Everyone likes villains, because they make stories interesting, exciting, and fun to read. Without villains, all stories, whether real life situations or fictional tales, would be boring and lifeless. We will take a closer look at ten memorable villains found in some of the greatest myths of the ancient world.
In Persian mythology or Zoroastrianism, Ahriman, also known as Angra Mainyu, was the personification of evil that introduced all kinds of disasters and ills into the world. He battled against his spirit-twin Spenta Mainya, the personification of good, who assisted Ahura Mazda become the final victor in the cosmic war.
Also known as the "Evil Eye", Balor was the Irish mythic god of death, who, as had been prophesied, was ultimately slain with a slingshot by his grandson Lugh, the god of light. He was a king of a race of gigantic warriors called Formorians; he had one huge leg and one eye, which was kept shut except during battle because anything he glanced at would instantly die.
Coyolxauhqui was the moon goddess in Aztec mythology. She, together with her brothers (the stars) was just about to attack their pregnant mother Coatlicue (the earth), her brother Huitzilopochtli (the sun god) suddenly sprang from her mother's womb fully armored. Coyolxauhqui was eventually slain by Huitzilopochtli, who cut off her head and threw it into the sky forming the moon.
(Loki as depicted on an 18th century Icelandic manuscript) Image source
As the god of mischief in Norse mythology, Loki tricked the blind Hod to create and shoot a magical arrow made of mistletoe, with which to kill the otherwise invincible Balder, the god of innocence and light. This trickster god, known as "the Sly One," can shapeshift into various animal forms, including changing his sex.
In the Hindu epic "Ramayana," Ravana was the demon-king of Lanka, who was depicted as having 10 heads and 20 hands. He lusted after Sita and held her in captivity for many years, often threateningly urging her to marry him but was refused every time. He was killed in a violent war by Rama, an avatar of Vishnu, in his effort to rescue his wife Sita.
Mordred was the son of King Arthur and a knight of the Round Table, who usurped the throne of England when his father and the rest of the knights pursued Lancelot into France. His rebellion caused the downfall of his father in the Battle of Camlann, where he was ultimately defeated and killed, while his father was mortally injured.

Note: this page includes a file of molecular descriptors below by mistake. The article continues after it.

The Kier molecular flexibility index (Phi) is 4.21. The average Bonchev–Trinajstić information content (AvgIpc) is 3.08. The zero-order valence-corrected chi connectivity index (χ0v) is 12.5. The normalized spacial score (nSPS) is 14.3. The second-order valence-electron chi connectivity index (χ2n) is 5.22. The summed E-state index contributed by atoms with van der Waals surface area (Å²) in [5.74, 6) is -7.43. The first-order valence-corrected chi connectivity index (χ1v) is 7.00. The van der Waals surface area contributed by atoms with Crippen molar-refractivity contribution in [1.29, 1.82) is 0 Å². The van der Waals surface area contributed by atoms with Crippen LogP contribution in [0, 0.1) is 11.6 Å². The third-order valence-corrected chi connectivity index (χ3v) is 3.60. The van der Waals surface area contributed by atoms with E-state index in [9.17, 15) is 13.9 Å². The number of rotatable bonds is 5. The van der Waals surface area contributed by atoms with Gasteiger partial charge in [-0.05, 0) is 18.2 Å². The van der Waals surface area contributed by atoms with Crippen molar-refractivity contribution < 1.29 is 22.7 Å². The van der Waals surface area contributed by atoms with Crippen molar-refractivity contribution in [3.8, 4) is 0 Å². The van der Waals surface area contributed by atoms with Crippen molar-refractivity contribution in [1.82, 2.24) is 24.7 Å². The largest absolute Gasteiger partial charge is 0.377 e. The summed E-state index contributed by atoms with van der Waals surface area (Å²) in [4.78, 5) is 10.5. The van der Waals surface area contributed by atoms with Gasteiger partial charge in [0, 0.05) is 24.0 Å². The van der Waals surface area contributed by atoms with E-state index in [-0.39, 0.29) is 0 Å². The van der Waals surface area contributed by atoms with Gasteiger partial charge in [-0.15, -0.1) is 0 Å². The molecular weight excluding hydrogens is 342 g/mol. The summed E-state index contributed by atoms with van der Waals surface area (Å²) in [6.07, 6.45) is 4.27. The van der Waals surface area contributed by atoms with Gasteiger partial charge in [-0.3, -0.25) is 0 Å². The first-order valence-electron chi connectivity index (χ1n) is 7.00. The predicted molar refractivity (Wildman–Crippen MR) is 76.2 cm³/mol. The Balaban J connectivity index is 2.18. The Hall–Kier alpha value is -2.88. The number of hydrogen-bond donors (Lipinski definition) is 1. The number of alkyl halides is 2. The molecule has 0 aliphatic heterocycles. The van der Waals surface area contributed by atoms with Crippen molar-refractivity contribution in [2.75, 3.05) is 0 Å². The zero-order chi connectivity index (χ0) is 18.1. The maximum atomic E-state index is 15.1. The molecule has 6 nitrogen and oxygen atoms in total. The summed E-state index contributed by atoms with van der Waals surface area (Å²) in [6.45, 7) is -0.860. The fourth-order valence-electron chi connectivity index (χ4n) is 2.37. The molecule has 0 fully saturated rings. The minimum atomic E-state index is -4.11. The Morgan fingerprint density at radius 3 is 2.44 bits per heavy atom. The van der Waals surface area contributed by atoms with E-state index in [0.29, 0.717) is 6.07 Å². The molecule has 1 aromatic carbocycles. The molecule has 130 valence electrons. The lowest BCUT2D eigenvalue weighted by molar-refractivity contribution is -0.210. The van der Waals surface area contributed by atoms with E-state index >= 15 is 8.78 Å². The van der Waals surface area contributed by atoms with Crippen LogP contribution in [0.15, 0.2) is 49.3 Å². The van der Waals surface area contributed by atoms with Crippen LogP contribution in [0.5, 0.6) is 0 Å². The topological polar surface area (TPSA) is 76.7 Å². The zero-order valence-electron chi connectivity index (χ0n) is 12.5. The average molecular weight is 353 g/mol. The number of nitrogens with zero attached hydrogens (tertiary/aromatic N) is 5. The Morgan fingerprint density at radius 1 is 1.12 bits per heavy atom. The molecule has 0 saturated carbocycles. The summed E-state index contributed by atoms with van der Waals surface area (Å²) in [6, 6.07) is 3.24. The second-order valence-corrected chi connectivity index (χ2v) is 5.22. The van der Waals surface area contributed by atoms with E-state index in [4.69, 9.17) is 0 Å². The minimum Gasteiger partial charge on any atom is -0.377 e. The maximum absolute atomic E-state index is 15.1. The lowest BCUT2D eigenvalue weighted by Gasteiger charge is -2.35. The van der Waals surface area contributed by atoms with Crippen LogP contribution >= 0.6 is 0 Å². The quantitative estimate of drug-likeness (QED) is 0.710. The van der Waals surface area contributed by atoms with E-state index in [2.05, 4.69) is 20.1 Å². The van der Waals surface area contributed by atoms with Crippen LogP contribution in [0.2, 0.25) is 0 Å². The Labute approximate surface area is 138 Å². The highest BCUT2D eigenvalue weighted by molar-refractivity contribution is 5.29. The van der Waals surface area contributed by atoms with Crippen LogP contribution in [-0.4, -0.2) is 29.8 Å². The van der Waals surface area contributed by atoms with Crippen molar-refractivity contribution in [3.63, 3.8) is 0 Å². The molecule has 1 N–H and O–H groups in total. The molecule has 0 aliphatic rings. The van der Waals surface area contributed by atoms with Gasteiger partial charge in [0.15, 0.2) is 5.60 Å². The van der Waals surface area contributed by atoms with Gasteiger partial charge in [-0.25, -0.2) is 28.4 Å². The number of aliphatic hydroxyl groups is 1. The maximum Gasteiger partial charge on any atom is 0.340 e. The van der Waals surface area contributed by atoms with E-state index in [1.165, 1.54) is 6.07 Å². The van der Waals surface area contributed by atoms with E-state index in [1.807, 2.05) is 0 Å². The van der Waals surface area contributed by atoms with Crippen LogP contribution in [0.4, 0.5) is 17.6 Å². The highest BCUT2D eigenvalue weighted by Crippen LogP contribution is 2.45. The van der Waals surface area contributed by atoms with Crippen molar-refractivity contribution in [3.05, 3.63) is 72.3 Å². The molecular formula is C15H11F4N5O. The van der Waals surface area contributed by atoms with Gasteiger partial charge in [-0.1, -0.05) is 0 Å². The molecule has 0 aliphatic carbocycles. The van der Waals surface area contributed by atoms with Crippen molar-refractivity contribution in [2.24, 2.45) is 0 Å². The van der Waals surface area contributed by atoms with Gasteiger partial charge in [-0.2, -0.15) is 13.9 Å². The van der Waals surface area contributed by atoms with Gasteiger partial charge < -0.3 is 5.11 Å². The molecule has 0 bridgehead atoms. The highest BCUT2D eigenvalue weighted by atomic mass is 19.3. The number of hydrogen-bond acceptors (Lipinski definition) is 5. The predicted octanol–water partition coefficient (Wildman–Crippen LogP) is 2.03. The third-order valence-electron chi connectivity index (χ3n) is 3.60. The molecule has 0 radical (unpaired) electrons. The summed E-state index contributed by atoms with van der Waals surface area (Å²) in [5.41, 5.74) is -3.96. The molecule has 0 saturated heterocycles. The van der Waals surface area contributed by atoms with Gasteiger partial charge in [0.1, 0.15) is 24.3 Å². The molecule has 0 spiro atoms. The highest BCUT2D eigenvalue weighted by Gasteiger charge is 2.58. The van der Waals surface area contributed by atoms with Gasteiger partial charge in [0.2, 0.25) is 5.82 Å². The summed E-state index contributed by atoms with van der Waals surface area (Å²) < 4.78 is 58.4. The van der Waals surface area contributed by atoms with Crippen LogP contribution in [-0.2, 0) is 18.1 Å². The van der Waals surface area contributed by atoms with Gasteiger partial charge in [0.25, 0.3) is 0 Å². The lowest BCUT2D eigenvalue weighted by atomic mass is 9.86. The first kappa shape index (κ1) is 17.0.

Considered to be the embodiment of evil, Seth, the Egyptian god of chaos, was often depicted with a curved snout, sort of like an aardvark, erect-tipped ears, forked tail and a body similar to a greyhound. He murdered his brother Osiris by cutting his body into pieces, which he cast into the Nile to prevent its resurrection.
The sky god Anu's daughter, Lamashtu was the Sumerian demon goddess, who was often portrayed as having a hairy body, lion's head, donkey's ears, long fingernails and bird's legs with sharp claws. Her modus operandi would include sneaking into a room of a pregnant woman to touch her tummy 7 times killing the baby; or feed the new born baby with her poisonous breast milk.
A personification of evil according to Buddhist myth, Mara gave visions of lovely women attempting to seduce Siddharta, later Gautama Buddha, who was meditating under the Bo tree in order to hinder his enlightenment. She was regarded as the source of all misfortune, wickedness, annihilation and death.
(Odysseus in the cave of Polyphemus by Jacob Jordaens, first half of 17th century) Image source
In Homer's "Odyssey," Odysseus and his men feasted on the food they found in a cave which happened to belong to Polyphemus, who proceeded to trap and eat several of them. Polyphemus was a cyclops, who was offered wine by the crafty Odysseus, who then used a sharpened pole to blind his only eye when he became drunk and fell asleep before escaping with his men.